Europe is a good idea because I want to be close to people who love me and they are 3000 miles away. It's hard (or at least historically it's been hard) to get a dog into the UK, and easier to get one into mainland Europe. My brother lives in Slovenia -- the Alps, no less -- and I wrote to him asking if I could begin my new life at his house. He said yes, of course I could, and I realised that I love my brother like a brother. He's a good man and I miss him.
It's been some weeks since he said that, and while I think it's the right thing to do, my dread of taking my 12-year-old dog on such a trip is overshadowing my relief at having family to run to. Also, the chance of getting work is less in Slovenia than it is in the US, and my writing isn't going to pay for a new life yet. On the other hand, in the US I'd be out all day trying to fund a life that I don't want, and poor Tyson would be alone while I'm cavorting with other people's animals. These things have kept me awake at night, the room spinning.
I have decided that we are going to live in Slovenia, a country neither of us has visited. I would be mad not to try.
To bolster my spirits and maybe drive some traffic to this site, I have decided to document the next 12 months and set myself some goals -- some waypoints, if you will. Concentrating on success will ease my mind. I can get through this if I see it as some abstract game of survival rather than a real-life disaster. I thought you might like to watch it unfold.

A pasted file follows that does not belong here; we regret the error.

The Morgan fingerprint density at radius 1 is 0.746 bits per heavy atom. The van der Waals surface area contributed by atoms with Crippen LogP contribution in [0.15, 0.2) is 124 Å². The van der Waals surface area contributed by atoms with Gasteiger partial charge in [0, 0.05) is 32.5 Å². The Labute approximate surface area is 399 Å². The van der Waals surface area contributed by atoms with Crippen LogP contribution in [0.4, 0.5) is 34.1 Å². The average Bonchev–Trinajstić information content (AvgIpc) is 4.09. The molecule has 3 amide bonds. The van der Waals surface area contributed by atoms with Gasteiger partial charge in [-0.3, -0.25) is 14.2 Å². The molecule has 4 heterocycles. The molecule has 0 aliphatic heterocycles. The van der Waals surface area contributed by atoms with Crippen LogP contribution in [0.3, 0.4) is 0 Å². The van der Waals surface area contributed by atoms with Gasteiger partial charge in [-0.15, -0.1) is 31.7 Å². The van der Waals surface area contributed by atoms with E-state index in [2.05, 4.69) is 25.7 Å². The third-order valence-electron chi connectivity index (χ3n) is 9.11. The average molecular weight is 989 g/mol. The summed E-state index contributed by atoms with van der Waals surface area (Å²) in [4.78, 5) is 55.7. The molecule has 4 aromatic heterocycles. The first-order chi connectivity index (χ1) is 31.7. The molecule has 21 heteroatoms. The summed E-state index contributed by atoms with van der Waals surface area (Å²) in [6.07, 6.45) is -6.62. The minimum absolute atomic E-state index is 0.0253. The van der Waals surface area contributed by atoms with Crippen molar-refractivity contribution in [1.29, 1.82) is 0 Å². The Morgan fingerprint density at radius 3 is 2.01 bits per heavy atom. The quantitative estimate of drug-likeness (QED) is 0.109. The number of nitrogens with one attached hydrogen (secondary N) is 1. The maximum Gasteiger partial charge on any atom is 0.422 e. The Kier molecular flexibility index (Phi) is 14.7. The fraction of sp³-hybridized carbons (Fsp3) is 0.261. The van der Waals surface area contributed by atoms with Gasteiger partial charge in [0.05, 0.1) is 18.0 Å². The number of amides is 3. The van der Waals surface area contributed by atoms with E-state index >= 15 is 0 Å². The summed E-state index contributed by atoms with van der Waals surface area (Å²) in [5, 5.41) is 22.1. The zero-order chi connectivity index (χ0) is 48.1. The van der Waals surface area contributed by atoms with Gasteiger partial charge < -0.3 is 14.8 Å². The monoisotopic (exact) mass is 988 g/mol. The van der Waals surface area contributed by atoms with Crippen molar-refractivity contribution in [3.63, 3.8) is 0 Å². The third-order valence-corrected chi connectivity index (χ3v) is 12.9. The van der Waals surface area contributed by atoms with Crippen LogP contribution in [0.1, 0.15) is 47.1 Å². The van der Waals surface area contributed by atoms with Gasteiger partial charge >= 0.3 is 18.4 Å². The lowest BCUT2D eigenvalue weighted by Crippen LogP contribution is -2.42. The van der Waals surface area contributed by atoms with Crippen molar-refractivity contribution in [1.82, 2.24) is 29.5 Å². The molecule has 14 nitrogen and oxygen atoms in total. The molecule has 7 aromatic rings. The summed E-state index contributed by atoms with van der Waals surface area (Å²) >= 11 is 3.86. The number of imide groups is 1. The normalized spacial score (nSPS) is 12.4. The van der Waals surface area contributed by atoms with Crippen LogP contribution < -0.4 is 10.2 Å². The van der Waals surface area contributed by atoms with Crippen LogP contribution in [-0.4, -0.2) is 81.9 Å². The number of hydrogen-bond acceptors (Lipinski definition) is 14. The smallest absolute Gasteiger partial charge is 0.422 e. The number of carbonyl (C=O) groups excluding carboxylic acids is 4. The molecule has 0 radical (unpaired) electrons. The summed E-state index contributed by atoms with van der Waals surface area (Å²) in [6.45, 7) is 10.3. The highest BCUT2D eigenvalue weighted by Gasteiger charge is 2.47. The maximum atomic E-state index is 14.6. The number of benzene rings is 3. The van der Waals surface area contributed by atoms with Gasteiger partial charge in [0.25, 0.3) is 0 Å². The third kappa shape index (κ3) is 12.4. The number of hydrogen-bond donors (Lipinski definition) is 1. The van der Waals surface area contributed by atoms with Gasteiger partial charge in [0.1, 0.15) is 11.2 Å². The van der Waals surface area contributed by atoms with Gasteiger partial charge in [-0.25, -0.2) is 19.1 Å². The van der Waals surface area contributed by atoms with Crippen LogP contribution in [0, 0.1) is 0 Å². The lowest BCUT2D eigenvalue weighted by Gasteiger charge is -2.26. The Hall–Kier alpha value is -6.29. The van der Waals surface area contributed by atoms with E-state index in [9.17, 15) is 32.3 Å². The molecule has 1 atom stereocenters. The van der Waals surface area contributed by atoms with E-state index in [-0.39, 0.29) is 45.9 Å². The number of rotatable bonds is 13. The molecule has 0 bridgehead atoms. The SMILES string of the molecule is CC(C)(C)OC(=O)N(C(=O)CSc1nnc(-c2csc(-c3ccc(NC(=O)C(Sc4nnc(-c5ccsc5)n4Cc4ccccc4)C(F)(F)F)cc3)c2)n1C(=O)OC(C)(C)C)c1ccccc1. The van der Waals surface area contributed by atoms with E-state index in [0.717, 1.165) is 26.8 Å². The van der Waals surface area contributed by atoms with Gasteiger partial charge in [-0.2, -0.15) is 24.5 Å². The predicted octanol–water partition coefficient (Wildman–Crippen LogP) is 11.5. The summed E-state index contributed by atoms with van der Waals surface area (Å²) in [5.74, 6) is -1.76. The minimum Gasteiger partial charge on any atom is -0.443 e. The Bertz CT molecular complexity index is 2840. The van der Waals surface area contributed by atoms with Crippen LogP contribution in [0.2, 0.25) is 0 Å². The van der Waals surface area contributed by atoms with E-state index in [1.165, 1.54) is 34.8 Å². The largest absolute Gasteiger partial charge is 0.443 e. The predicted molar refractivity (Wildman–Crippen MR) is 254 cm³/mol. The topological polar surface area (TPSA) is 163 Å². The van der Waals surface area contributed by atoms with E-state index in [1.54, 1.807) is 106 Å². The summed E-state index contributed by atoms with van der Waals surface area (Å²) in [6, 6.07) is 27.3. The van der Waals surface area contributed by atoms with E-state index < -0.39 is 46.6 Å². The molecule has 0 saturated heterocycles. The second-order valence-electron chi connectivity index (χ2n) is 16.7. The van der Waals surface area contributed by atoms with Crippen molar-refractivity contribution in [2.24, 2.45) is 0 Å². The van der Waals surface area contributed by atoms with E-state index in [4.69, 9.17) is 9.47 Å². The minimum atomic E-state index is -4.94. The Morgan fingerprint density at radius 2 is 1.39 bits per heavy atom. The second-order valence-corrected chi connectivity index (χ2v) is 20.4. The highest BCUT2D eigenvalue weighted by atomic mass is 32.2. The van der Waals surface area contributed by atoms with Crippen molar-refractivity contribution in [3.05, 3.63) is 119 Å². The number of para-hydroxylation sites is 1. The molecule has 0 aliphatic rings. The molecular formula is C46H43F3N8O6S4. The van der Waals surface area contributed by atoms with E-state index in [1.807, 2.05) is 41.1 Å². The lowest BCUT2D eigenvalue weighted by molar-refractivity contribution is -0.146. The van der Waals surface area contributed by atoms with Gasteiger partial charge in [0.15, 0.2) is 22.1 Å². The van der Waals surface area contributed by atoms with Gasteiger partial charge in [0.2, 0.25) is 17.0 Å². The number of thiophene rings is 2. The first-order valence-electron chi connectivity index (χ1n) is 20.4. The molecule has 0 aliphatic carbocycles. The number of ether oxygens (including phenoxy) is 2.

The abstract game is this: After 1 year, I want to achieve a lifelong ambition to be a qualified paraglider pilot with my own gear, living within minutes of a good flying site in the fair country of Slovenia, making enough money through writing and illustration work to live in Slovenia indefinitely. That makes this blog project a 12-month experiment. Paragliding is something I have dabbled with over the course of 20 years and never fully embraced. Now I find myself moving to a village only minutes form a prime flying site, so it makes sense to have that as the final 1-year mark of success. It's a clearly defined goal. Here are the waypoints:
Wrap up my American life and get me and Tyson to the plane. New York JFK seems to be the place to go.
Make it to Ljubljana with Tyson, all my worldly belongings (though they are nothing compared to Tyson), and get to know the place. As a sneak peak, he lives in Bohinj. Google it. It's insanely pretty.
See if the Slovenian authorities let me stay for more than a few months, which seems to involve having an income and proving that I'll not be a drain on the country's resources.
Find somewhere to live with an internet connection.
Learn how to paraglide despite my fear of heights (yes, more on that later), buy the gear and end my first year of Sarahlessness as a successful flying single ex-pat.
And after that? Get Sarah back, of course. How could she not be impressed by a man who paraglides and lives in the Alps...
Tomorrow I'll get serious. Today is October 26th. I aim to fly mid November. There is much to do...
Slovenia, writing, other things